Suicide Risk Assessment and Management: Tips for Improving Care and Outcomes

January 31, 2019

Determining how to ensure delivery of excellent care while balancing medicolegal demands may seem to be an impossible task. When done in a collaborative way, safety planning can help the clinician better understand risk and targets for intervention.

CASE VIGNETTE

It is late Friday afternoon and you are about to see your last patient, Mr G. This morning, as you prepared for your third meeting with him, you jotted down notes about the need to review the benefits and potential side effects related to his new psychiatric medications and a reminder to check back in on the psychosocial stressors that seemed to be escalating for your patient when you saw him a few weeks ago. These stressors, in combination with chronic depression and anxiety, served as the catalysts to why he had come in to see you for the first time 2 months earlier. When you meet Mr G, you notice that his affect is more dysphoric than his previous presentations, with notable agitation and hopelessness that permeates the rest of your time together. He discloses that things have not gotten better and that he is starting to give up hope that things will ever get better. His marriage is “failing,” he might be laid off from work soon, and is feeling like a burden to others more and more each day.

Despite being a seasoned clinician, you feel a twinge of anxiety as you take in his comments. Your mind is moving quickly, and you know you need to get a suicide risk assessment under way. That natural anxiety does not dissipate. In fact, it becomes more intense when you gather the “results” of your suicide risk assessment.

The data confirm that your patient is positive for many suicide risk factors (eg, demographics, psychiatric diagnoses, chronic suicidal ideation, hopelessness, burdensomeness) and is clearly experiencing several psychosocial stressors that are exacerbating his clinical presentation and contributing to several warning signs (eg, isolation, trouble sleeping, agitation). He also discloses that his suicidal ideation has become more severe and frequent, that he has been thinking more about the plan for suicide he has always had in the back of his mind (overdosing via a highly lethal combination of medications to which he has access), and indicates intent for suicide as 3 out of 10 (0 = no intent; 10 = highest intent).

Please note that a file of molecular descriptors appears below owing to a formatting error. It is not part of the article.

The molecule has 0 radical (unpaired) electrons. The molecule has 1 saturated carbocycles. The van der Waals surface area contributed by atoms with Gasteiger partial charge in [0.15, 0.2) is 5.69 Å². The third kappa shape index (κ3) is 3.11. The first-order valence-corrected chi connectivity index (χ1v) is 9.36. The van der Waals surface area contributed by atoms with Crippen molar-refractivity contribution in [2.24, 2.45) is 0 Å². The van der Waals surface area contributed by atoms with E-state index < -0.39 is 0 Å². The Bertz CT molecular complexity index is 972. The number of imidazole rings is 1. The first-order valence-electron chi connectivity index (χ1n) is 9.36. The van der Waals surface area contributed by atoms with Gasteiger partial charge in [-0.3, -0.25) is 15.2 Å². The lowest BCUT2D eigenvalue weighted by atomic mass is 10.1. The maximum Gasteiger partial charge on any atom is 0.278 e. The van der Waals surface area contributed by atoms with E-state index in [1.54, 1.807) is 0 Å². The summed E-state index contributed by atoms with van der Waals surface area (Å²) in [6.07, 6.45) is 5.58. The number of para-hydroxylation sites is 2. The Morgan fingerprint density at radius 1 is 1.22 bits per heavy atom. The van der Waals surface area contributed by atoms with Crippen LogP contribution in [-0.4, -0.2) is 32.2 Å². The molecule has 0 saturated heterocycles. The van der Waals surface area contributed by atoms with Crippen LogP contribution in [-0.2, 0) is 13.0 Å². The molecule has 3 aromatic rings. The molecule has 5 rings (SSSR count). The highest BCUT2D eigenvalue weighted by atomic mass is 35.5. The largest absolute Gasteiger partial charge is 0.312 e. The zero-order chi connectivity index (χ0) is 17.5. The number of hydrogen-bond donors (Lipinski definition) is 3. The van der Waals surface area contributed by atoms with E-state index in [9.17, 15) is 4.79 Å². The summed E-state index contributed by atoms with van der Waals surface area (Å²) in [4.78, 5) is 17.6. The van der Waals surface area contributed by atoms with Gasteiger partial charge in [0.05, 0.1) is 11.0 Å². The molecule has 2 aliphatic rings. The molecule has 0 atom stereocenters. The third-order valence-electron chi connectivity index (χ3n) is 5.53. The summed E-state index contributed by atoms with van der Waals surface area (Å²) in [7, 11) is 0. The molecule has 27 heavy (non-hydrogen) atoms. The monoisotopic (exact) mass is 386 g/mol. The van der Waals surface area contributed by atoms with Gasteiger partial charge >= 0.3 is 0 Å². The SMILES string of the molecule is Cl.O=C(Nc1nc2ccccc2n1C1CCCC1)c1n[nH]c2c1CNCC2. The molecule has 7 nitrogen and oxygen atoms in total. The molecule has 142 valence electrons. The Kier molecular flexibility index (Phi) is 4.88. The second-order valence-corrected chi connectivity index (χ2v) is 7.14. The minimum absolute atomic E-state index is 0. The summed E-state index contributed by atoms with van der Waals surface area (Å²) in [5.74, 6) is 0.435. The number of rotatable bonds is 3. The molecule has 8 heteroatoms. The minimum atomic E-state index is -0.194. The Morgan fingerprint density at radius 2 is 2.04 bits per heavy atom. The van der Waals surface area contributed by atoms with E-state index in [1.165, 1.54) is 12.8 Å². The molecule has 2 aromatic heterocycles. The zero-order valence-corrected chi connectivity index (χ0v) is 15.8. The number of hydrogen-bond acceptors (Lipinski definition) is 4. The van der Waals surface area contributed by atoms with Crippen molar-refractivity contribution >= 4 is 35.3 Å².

Although the patient’s current warning signs and suicide risk indicators (ie, ideation, intent, plan, access to means) suggest elevated risk, he is also openly disclosing and seeking support, all good signs. But you cannot ignore that his combination of historical/baseline factors suggests elevated risk for suicide. Your lack of a lengthy therapeutic relationship also complicates the suicide risk formulation. Weighing all of these factors, you eventually arrive at the decision that “moderate risk for suicide” is the best formulation but feel stuck about the optimal way to proceed.

 

Predicting risk for suicide

When thinking about a case like this, determining how to ensure delivery of excellent care while balancing medicolegal demands may seem to be an impossible task. Recent increased attention to the alarming public health problem of suicide has led to greater discourse and new implementation strategies to prevent suicide. There remains an intimidating gap in empiric knowledge on how to determine, with any certainty above chance, who will die by suicide among those exhibiting risk. This dilemma-the impetus to eliminate suicides and a lack of clearly defined paths for how to arrive at that goal-naturally causes apprehension.

In fact, this issue has caused some suicide researchers to publish their reexaminations of what we know and do not know-an important contribution toward progress in the field. Such publications, however, have translated to clinical confusion. For example, research suggesting that suicide risk assessments are unable to predict who will die by suicide have led to provocative dialogues on whether these approaches should be abandoned, especially given the implied goal that our risk assessment approaches are meant to be predominantly geared toward prediction.1 The predicament of a goal to eradicate suicide along with unrealized ability to accurately predict suicides have cast doubt on the fact that suicide risk assessment and management are actually critical to improving the very care and outcomes current suicide prevention approaches are striving to achieve.2